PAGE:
Is Social Media Actually Needed?


Art by Catt Weglicki

“If social media controls you and is robbing you of your freedom and good emotional energy chances are you’re addicted and it’s time to find another hobby,” said Germany Kent. Social media has been proven to be toxic time and time again, it shows the worst and best in people all at the same time. Between beauty standards set by social media, negative effects on adolescents’ mental health, and the influencers on the app, it all ties into the fact social media is toxic and is hurting us as a society. 

Beauty standards are a social construct. A social construct created by false imagery that’s pushed onto young minds through social media. Social media creates this unnatural image of what we should look like. You ‘like’ a picture of a thin Instagram model and struggle to eat for the rest of the day, all of the sudden you want to look like her. It creates this unrealistic image that’s only attainable by photoshop but young minds don’t understand that. Young minds only understand that they want to look like that Instagram model, they only think about why they don’t look like her or what they have to do to achieve that look. When people whiten their teeth through FaceTune or tighten their waist on photoshop it creates an unrealistic beauty standard. Beauty standards have always been a part of society but instead of overcoming such a construct, we feed into it with social media. 

Social media’s negatives effects on youth mental health and too much screen-time is the link to the current epidemic rise in teen depression and anxiety, eating disorders, self harming, suicide ideation and suicide itself. According to Save the Kids, an organization which is fighting social media’s influence on teen media health because their lives matter, their voice matters, states, “Smartphones and social media are the new drug of choice in homes. They hooked parents, disconnected them from their kids, distracted us from who is truly important, and taught us that “likes” = self worth–and now our kids are modeling us. Kids need our eyes and our love and validation more than ever before.” Collin Kartchner also explains in his ted talk made in 2018, states that the untethered access to these apps with no training or no guidance is like handing them keys to a car with no driver’s ed so we shouldn’t be shocked wondering why kids are crashing and burning every single day. Social media is teaching these kids that they may not be good enough, and that they aren’t pretty enough, when the truth is they are enough and they do matter, but they don’t see it, because of someone on the internet that is disgusting. 

             Social media’s influencers play a big part in the toxicity happening. All influencers often put on an act that attracts their audiences. If a child tends to watch an influencer who does and says profound things, they can think it’s okay if they do too regardless of the rules an adult may have set. This can lead to bad behavior and eventually cause a child to act out in a bad way as they grow. Sometimes the things we watch tend to reflect on the way we act, this doesn’t just reflect on children, but people of ages. If something is seen as “cool” or “trendy” people tend to lean towards it. If an influencer positively promotes an item or a place their viewers/followers will praise whatever it may be, but if its negatively promoted viewers/followers are so quick to hate. Without even knowing the influencers are teaching their audience how to bring people down regardless if it was their intention or not. A viewer can lose their individual persona due to the fact they tried to be someone else. As young people, some of us strive to live up to expectations that might just be too much for us, whether it be our athletic ability, academic intelligence, or physical appearances. We’re young, we need to figure out who we are, not who people want us to be, not who we think people want us to be, but who we want to be. Our own expectations are the ones we should live up to, not someone else’s.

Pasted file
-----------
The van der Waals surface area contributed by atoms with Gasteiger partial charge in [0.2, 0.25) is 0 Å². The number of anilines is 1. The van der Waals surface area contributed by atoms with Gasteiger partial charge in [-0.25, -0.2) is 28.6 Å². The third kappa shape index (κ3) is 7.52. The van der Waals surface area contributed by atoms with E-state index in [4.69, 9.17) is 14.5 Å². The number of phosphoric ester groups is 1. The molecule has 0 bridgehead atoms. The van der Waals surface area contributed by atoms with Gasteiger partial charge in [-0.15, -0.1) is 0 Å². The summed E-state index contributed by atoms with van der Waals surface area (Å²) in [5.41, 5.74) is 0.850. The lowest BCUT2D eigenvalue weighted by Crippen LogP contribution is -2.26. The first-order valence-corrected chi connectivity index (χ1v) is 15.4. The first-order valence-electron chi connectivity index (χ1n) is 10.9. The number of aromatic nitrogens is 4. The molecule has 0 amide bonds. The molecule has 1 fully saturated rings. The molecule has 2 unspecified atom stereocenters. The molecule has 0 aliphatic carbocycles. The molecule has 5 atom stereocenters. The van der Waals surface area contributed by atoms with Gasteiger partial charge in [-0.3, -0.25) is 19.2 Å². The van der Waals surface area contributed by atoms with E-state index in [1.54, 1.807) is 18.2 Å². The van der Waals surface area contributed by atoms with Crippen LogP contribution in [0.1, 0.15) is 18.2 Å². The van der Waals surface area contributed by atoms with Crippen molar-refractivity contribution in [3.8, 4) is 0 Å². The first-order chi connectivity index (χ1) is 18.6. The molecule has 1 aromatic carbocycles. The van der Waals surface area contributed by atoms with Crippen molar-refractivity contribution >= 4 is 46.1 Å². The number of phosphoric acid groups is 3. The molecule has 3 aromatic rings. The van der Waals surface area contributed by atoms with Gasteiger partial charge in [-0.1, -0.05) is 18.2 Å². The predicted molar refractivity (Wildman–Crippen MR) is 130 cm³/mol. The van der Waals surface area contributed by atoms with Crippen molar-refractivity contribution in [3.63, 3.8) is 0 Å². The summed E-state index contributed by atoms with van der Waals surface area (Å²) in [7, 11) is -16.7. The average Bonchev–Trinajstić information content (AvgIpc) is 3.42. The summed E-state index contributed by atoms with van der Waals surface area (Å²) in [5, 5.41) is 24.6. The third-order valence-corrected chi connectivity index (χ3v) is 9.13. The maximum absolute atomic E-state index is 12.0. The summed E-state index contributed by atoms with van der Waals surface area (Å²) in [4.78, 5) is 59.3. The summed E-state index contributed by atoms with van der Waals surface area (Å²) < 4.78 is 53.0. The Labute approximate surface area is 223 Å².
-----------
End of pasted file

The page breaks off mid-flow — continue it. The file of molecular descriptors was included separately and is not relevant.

Social media can have positive effects, like creating peer motivation, inspiring young people to develop healthy habits, try something new, follow their dreams, and speak up about things that matter to them. With social media, teenagers are able to express what is going on in the real world, like current issues surrounding racial inequality, political issues surrounding the two main government parties, and even expressing their love to the LGBTQ+ family. Speaking of LGBTQ, people may also feel an acceptance or belonging for that matter when expressing their sexuality on social media. Young people may also feel that their voice is not heard by their family because they are “too young to understand,” so many people tend to express their opinions on social media. Social media is not always a dangerous world, however the negatives continue to outweigh the positives. 

Even though teenagers are expressing their beliefs on social media, many teenagers may also be shamed for what and who they believe in. This can cause these teenagers to stress over the fact that they may not be good enough to the public eye. But, when a person has had a positive experience when on social media, they typically tend to use the social media platform more and more, leading to addiction. The brain responds to digital interactions the same way that drugs do, so you can become addicted just like marjuana or even meth. Social media is not all sunshines and rainbows, and it can be an evil and dark place.

In conclusion, social media has been proven to be toxic, because of mental health, beauty standards set on social media, and social media influencers being toxic. Social media is changing all of us into people we may not want to be, so we can stop going on social media, we can limit it, or we can take it away altogether.